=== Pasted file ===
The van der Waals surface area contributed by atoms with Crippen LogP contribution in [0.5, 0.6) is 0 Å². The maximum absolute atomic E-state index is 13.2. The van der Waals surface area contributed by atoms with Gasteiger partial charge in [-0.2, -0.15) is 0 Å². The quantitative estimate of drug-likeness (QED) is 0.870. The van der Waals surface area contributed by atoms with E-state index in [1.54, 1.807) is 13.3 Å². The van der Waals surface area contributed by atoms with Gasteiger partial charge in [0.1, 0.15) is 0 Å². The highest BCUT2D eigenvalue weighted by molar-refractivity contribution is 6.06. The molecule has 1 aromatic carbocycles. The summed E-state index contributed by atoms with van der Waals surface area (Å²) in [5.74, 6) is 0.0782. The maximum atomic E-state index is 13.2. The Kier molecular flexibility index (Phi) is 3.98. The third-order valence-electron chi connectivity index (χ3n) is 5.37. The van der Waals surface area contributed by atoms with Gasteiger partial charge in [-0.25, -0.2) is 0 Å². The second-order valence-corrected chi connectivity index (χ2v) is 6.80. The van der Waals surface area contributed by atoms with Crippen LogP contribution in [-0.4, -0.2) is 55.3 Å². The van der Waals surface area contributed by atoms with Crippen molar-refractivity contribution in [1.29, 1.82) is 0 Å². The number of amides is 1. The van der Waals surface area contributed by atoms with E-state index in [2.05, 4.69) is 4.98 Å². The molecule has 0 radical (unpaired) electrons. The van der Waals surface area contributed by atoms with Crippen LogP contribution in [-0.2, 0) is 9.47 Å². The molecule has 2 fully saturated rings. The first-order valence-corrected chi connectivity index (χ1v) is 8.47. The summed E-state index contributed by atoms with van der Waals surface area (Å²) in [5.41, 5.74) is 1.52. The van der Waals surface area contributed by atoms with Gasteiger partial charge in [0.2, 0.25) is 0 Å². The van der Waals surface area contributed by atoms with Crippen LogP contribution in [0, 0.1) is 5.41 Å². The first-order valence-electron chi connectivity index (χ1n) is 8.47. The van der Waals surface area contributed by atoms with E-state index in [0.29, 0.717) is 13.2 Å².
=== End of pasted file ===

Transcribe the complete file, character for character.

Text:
The van der Waals surface area contributed by atoms with Crippen LogP contribution in [0.5, 0.6) is 0 Å². The maximum absolute atomic E-state index is 13.2. The van der Waals surface area contributed by atoms with Gasteiger partial charge in [-0.2, -0.15) is 0 Å². The quantitative estimate of drug-likeness (QED) is 0.870. The van der Waals surface area contributed by atoms with E-state index in [1.54, 1.807) is 13.3 Å². The van der Waals surface area contributed by atoms with Gasteiger partial charge in [0.1, 0.15) is 0 Å². The highest BCUT2D eigenvalue weighted by molar-refractivity contribution is 6.06. The molecule has 1 aromatic carbocycles. The summed E-state index contributed by atoms with van der Waals surface area (Å²) in [5.74, 6) is 0.0782. The maximum atomic E-state index is 13.2. The Kier molecular flexibility index (Phi) is 3.98. The third-order valence-electron chi connectivity index (χ3n) is 5.37. The van der Waals surface area contributed by atoms with Gasteiger partial charge in [-0.25, -0.2) is 0 Å². The second-order valence-corrected chi connectivity index (χ2v) is 6.80. The van der Waals surface area contributed by atoms with Crippen LogP contribution in [-0.4, -0.2) is 55.3 Å². The van der Waals surface area contributed by atoms with Crippen molar-refractivity contribution in [1.29, 1.82) is 0 Å². The number of amides is 1. The van der Waals surface area contributed by atoms with E-state index in [2.05, 4.69) is 4.98 Å². The molecule has 0 radical (unpaired) electrons. The van der Waals surface area contributed by atoms with Crippen LogP contribution in [-0.2, 0) is 9.47 Å². The molecule has 2 fully saturated rings. The first-order valence-corrected chi connectivity index (χ1v) is 8.47. The summed E-state index contributed by atoms with van der Waals surface area (Å²) in [5.41, 5.74) is 1.52. The van der Waals surface area contributed by atoms with Gasteiger partial charge in [0.2, 0.25) is 0 Å². The van der Waals surface area contributed by atoms with Crippen LogP contribution in [0, 0.1) is 5.41 Å². The first-order valence-electron chi connectivity index (χ1n) is 8.47. The van der Waals surface area contributed by atoms with E-state index in [0.29, 0.717) is 13.2 Å².